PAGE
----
Lagoon Seventy 7 Catamaran by Beneteau Group will premiere in Hong Kong in May

Lagoon, a part of the Beneteau Group, launched a new flagship Lagoon Seventy 7 catamaran at Cannes Yachting Festival late last year, its sail trials were eagerly awaited

Apr 07, 2017 | By Vimi Haridasan

We reported in Yacht Style issue 36 that one of the first Lagoon Seventy 7s has been sold to a yachtsman in the Philippines, and there is apparently much interest in other parts of Asia. This vessel will be officially premiered in Hong Kong in May, and will then continue across the South China Sea.

Check out the yard’s online video of the vessel. “Have you ever wished you could visit every nook and cranny of the Seventy 7”, they ask. “Board the new Lagoon flagship without leaving your screen, thanks to our Seventy 7 360 degree tour. From her owner’s suite overhanging water thanks to her private beach to her elegant and comfortable salon with a panoramic view of the sea, this yacht is a legend in the making. Twenty-three metres of reinvented refinement, elegance and prestige”.

Lagoon has long had a standard range from 38 to 52 feet. Models are known as the 380, 39, 400, 42, 450S, 450F, 52S and 52F. Above that are the 560 and 620, and now the new Seventy 7 claiming premier place in the hierarchy. There are also Lagoon Motor Yachts, custom Lagoons, and many former production models in marinas around the world.

For yachtsmen still trapped in the ancient era of monohull sailing, they have this to say: “Many of our customers have switched from a monohull boat, whereas the opposite is rarely the case.

“It’s true, once a cruise yacht lover has sampled the incomparable comfort, space, ergonomics, safety and simplicity — of living and manoeuvring, for example — afforded aboard a catamaran, there are not many who would go back to sailing a monohull, nor to the amount of heeling when sailing close-hauled.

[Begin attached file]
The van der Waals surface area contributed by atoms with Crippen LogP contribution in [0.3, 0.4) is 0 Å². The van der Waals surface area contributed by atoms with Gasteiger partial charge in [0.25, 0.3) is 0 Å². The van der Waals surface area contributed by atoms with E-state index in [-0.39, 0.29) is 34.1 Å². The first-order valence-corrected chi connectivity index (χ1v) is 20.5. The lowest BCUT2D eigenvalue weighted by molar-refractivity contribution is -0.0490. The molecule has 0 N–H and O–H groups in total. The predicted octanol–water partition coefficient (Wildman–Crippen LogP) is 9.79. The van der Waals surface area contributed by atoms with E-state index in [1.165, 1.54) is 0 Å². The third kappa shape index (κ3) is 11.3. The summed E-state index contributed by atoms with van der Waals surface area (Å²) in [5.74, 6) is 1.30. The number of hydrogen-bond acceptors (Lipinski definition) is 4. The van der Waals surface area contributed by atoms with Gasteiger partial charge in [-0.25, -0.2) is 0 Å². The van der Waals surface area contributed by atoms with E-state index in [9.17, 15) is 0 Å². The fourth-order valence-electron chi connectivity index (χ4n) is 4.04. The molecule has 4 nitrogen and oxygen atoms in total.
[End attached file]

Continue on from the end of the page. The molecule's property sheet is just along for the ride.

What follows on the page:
“So, the catamaran certainly has quite a few qualities in its favour, and we think the owners themselves are the best people to talk about this since, with each new voyage, they are the ones that experience the difference”.

For boating buffs, before continuing our own pictorial tour of the Seventy 7, we should note for the record that Lagoon was founded in 1984 as a subsidiary of Jeanneau Technologies Avancées (JTA), Jeanneau’s “racing department”. JTA gained a reputation for producing single and multihulled offshore racing boats (Pierre 1er, the Fleury Michon series, etc.) that won an unequalled string of victories. Lagoon has also been involved in more unusual projects such as building trimarans for the film Waterworld.

Lagoon is now part of CNB, a division of the Beneteau Group, the world leader in pleasure sailing craft construction. CNB offers a full and well-structured range of cruising catamarans designed by naval architects Marc Van Peteghem and Vincent Lauriot Prévost (VPLP) who have notched up an incomparable record of victories in multihull events. One of their most recent designs was the famous trimaran Oracle, winner of the 2010 America’s Cup.

A first generation series of catamarans was built between 1987 and 1996, the Lagoon 55, 47, 57 and 67 models, and these were intended for offshore cruising under private ownership. The Lagoon 37 and 42 models were designed for chartering. The key strengths of the Lagoon brand are its guiding principles: good design, high-quality construction and better-than-average performance.

Then in 1996, we saw the arrival of a new generation of Lagoon boats that quickly made their mark thanks to space-efficient layouts, greater comfort and attention to customer feedback.

Since 2003, Lagoon has been the world leader in the construction of cruising catamarans. They have a full and innovative range of boats and the support of a comprehensive distribution network. Indeed, Lagoon has more than 80 distributors throughout the world who are passionate catamaran specialists.

After 2010, when VPLP’s Oracle won the America’s Cup, Nauta Design (another great name in naval architecture) has been working with Lagoon to design the interiors of new models. In 2013, the new Lagoon 39 and 52 signalled a major change in the architecture of cruising catamaran: their rigs with the mast moved amidships, stemming directly from VPLP naval architects’ expertise in respect of large racing multihulls, brought about a substantial and beneficial change in relation to the conventional parameters of a cruising catamaran. By 2014, Lagoon’s return to motor yacht construction attracted a great deal of attention, with the arrival of the superb 630 MY and the 40 MY.